A number of people from UK Fire and Rescue Services have been recognised in this year’s Queen’s Birthday Honours.
The Chair of the National Fire Chiefs Council has given his heartfelt thanks and congratulations to all those recognised – which also includes those receiving an honour for their contribution in tackling the COVID-19 pandemic.
This year, the Queen’s Birthday Honours were pushed back to the autumn to ensure they could fully reflect the work of frontline staff during the coronavirus pandemic.
NFCC Chair Roy Wilsher, said: “I would like to offer my congratulations to all receiving such a prestigious honour, while recognising the hard work and commitment of all fire and rescue service staff.
"I am very pleased to see people from fire services recognised in the Queen’s Birthday Honours, and also to see individuals recognised for their commitment and dedication to the COVID-19 response.
“The past few months has been incredibly difficulty for the entire country. It comes as no surprise that firefighters and fire and rescue services staff were ready to take on additional work to support those that needed help and assistance.
“From delivering essential items to vulnerable people, to assisting the health service, ambulance trusts, social care and a range of other organisations on the front line, staff were on hand.
“It is in the DNA of staff to do whatever they can and the COVID-19response showed just how willing people were to get involved and do more; this commitment and dedication will continue as the pandemic presents us with more challenges.”
The list below highlights people from fire and rescue services - and the wider sector - who have received a Queen’s Birthday Honour.
CBE (Commander of the Order of the British Empire)
- Simon Routh Jones: HM Chief Inspector, Scottish Fire and Rescue Service. For services to the Fire and Rescue Service
OBE (Officer of the Most Excellent Order of the British Empire)
- Phil Garrigan, Chief Fire Officer, Merseyside Fire and Rescue Service, for services for Fire and Rescue during COVID-19
- Lee Howell, Chief Fire Officer, Devon and Somerset Fire and Rescue Service, for services to the Fire and Rescue Service
MBE (Member of the Order of the British Empire)
- Tina Butler, Head of Commercial and Procurement, Kent Fire and Rescue Service, for services to the COVID-19 response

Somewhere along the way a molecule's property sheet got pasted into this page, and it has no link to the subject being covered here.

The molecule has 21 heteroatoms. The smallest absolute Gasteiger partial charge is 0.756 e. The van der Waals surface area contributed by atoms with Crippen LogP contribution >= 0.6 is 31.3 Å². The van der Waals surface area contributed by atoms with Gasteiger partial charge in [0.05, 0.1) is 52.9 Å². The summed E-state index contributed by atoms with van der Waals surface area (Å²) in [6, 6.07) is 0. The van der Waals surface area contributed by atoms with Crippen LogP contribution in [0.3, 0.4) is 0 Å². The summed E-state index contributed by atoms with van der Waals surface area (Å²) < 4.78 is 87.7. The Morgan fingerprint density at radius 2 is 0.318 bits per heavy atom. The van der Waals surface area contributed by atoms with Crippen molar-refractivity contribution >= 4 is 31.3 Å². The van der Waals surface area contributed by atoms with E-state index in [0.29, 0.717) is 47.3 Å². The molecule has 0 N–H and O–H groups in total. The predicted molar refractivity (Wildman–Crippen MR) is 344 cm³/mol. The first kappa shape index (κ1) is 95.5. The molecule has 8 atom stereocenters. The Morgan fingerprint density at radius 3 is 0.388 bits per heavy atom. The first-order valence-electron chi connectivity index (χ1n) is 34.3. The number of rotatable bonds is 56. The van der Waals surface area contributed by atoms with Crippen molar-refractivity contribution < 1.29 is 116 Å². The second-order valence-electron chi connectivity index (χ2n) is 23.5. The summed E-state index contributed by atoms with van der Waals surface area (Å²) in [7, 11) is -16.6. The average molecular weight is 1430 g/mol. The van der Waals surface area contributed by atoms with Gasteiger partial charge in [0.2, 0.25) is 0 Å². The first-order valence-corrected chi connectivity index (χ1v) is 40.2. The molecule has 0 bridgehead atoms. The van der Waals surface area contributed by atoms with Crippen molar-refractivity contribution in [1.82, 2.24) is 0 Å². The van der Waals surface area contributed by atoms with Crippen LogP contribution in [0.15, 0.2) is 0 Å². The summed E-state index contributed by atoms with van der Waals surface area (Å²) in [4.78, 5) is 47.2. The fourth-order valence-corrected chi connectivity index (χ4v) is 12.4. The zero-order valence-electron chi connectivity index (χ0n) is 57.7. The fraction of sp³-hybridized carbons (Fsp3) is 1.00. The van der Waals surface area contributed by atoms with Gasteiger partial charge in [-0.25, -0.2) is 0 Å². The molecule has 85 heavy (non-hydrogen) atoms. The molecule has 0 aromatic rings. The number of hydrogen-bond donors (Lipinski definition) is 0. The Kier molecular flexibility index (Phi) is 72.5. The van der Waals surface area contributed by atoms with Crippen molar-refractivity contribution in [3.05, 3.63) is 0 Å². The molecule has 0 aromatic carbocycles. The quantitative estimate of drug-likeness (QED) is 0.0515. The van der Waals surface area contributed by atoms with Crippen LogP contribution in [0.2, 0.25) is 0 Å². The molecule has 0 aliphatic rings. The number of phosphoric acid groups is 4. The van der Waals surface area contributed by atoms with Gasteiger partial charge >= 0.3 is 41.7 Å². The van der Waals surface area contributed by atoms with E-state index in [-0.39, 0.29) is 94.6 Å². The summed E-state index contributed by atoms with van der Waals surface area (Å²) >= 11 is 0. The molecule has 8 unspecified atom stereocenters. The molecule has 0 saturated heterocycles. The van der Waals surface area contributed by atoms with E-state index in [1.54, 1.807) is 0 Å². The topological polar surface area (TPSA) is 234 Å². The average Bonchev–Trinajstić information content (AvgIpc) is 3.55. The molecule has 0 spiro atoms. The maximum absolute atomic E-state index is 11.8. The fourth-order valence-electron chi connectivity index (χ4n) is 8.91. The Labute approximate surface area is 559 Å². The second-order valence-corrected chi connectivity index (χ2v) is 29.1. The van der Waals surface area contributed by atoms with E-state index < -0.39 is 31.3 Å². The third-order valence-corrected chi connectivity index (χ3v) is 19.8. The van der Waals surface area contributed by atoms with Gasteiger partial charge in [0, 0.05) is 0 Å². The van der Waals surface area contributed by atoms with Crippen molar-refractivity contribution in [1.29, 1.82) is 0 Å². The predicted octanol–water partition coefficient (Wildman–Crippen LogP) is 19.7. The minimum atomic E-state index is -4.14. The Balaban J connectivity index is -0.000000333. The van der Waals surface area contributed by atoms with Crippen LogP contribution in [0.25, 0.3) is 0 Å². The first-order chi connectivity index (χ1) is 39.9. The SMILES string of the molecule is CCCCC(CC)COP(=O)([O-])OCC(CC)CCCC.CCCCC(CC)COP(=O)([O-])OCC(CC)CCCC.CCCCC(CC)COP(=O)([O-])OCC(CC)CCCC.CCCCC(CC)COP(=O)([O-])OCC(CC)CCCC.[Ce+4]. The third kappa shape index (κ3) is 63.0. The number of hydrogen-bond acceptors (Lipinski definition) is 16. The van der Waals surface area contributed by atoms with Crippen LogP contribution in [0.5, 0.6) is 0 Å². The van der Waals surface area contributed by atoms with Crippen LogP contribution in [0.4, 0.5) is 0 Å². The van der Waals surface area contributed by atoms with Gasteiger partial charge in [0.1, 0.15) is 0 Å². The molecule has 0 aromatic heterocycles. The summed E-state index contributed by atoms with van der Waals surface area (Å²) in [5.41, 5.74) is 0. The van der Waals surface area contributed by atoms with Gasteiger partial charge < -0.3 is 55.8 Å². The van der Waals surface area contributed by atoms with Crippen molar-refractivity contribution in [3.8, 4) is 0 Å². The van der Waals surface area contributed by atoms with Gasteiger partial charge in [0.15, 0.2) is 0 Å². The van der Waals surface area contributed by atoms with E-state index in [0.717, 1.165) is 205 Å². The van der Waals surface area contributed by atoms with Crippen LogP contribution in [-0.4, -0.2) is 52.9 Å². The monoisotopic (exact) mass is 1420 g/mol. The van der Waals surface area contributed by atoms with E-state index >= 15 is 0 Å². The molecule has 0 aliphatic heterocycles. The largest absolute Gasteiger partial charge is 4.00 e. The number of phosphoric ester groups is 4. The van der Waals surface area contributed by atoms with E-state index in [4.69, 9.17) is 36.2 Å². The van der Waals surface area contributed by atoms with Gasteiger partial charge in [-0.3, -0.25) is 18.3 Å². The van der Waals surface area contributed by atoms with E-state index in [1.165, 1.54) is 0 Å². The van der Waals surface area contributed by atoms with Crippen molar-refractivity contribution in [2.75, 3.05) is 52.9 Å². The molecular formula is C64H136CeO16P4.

- Councillor David (Tudor) Davies, Chair of the South Wales Fire and Rescue Service, for services to the Fire and Rescue Service in Wales
- David O’Neill, Deputy Assistant Commissioner, Operational Policy, London Fire Brigade, for services to the COVID-19 response
BEM (British Empire Medal)
- Robert Allen, Lately Firefighter, Avon Fire and Rescue Service, for services to the Fire and Rescue Service in Bristol
- Mark Henderson, Community Safety Team Leader, County Durham and Darlington Fire and Rescue Service, for services to people with dementia
- Wayne Horlock, Station Manager, London Fire Brigade, for services to the COVID-19 response
- Shaun Moody, Group Manager South Wales Fire and Rescue Service, for services to Search and Rescue
QFSM (Queen’s Fire Service Medal)
- Mark Cashin, Chief Fire Officer, Cheshire Fire & Rescue Service
- Julie King, Group Manager, East Sussex Fire and Rescue Service
- Sean Bone-Knell, Lately Assistant Chief Fire Officer & Director Operations, Kent Fire and Rescue Service
- Chris Lowther, Chief Fire Officer, Tyne and Wear Fire and Rescue Service
- David McGown, Lately Deputy Chief Fire Officer, Scottish Fire and Rescue Service
Honours are decided by an honours committee and these then go to the Prime Minister and on to the Queen.
The Honours system recognises people who have:
- Made achievements in public life
- Committed themselves to serving and helping Britain
- Have made life better for other people
- Be outstanding at what they do
- Make a difference to their community or field of work
- Long-term voluntary service
- Improve life for people less able to help themselves
- Display moral courage